Stalker ★★★★½

Opaquely enigmatical. Explains little, yet continually hints at the profound.

Its vision of nature is most beautiful when it's shown to be overgrowing and reclaiming man-made decrepitude. I found myself mesmerized by the slag, stalagmites, filthy, dripping water, dunes of debris and decaying nuclear stacks, scarily prophetic of Chernobyl. Andrei Tarkovsky blends and transmogrifies his three travelers within these decomposing wastelands, even making landscapes out of the back of men's heads.

Much has been written about how Alex Garland's Annhilhation borrows wholesale from this world cinema juggernaut, but what about the opening of Mamoru Oshii's Avalon, with its similarly sepia-toned, lonely dystopia, and an alternate reality beyond monochrome that promises relief, knowledge, eternal youth (instead of a person's deepest desire) and transcendence of the existentially meaningless reality the heroine finds herself living alone in with nothing but virtual reality gaming and her Basset hound for companionship? In Stalker also, a stray dog serves as the only concrete proof that a trio's journey into metaphysical trauma of the Zone, a space which defies all reason, logic and laws of physics and is cordoned off to civilians by the government, actually took place.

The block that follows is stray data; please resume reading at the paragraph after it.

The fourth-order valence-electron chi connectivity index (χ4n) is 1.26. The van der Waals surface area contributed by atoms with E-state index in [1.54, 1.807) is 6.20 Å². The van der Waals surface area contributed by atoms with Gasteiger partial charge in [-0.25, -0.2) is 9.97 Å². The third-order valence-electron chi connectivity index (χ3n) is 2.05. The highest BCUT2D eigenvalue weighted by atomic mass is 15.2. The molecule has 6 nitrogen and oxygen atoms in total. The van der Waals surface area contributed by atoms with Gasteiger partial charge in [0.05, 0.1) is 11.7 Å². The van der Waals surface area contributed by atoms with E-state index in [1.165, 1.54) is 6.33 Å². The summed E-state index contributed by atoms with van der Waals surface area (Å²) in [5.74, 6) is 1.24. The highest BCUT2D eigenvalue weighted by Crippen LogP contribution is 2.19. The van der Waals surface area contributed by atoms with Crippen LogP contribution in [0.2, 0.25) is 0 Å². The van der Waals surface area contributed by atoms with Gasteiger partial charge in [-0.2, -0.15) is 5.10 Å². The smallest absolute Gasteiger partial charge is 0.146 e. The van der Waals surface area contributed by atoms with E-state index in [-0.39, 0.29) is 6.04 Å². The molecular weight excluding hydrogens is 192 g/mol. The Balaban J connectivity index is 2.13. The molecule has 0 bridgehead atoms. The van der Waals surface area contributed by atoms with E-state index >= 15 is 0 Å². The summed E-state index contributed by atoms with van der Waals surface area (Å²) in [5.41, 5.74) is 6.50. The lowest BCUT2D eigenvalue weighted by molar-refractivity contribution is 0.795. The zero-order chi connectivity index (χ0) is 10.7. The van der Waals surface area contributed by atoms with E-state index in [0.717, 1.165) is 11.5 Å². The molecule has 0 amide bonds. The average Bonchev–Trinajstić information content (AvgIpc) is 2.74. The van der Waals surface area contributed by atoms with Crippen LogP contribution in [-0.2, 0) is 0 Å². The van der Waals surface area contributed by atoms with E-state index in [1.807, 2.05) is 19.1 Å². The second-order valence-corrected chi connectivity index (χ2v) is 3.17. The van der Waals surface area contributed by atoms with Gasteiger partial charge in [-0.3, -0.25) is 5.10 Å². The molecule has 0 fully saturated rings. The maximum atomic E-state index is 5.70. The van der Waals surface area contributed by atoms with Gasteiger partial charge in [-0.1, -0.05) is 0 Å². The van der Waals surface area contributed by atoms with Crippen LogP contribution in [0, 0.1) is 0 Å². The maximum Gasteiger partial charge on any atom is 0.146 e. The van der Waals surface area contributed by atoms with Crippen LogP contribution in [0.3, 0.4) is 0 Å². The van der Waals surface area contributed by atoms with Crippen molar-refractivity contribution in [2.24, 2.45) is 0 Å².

A bad dream I'll want to keep returning to, to try and unlock its seemingly infinite mysteries.

Timothy liked this review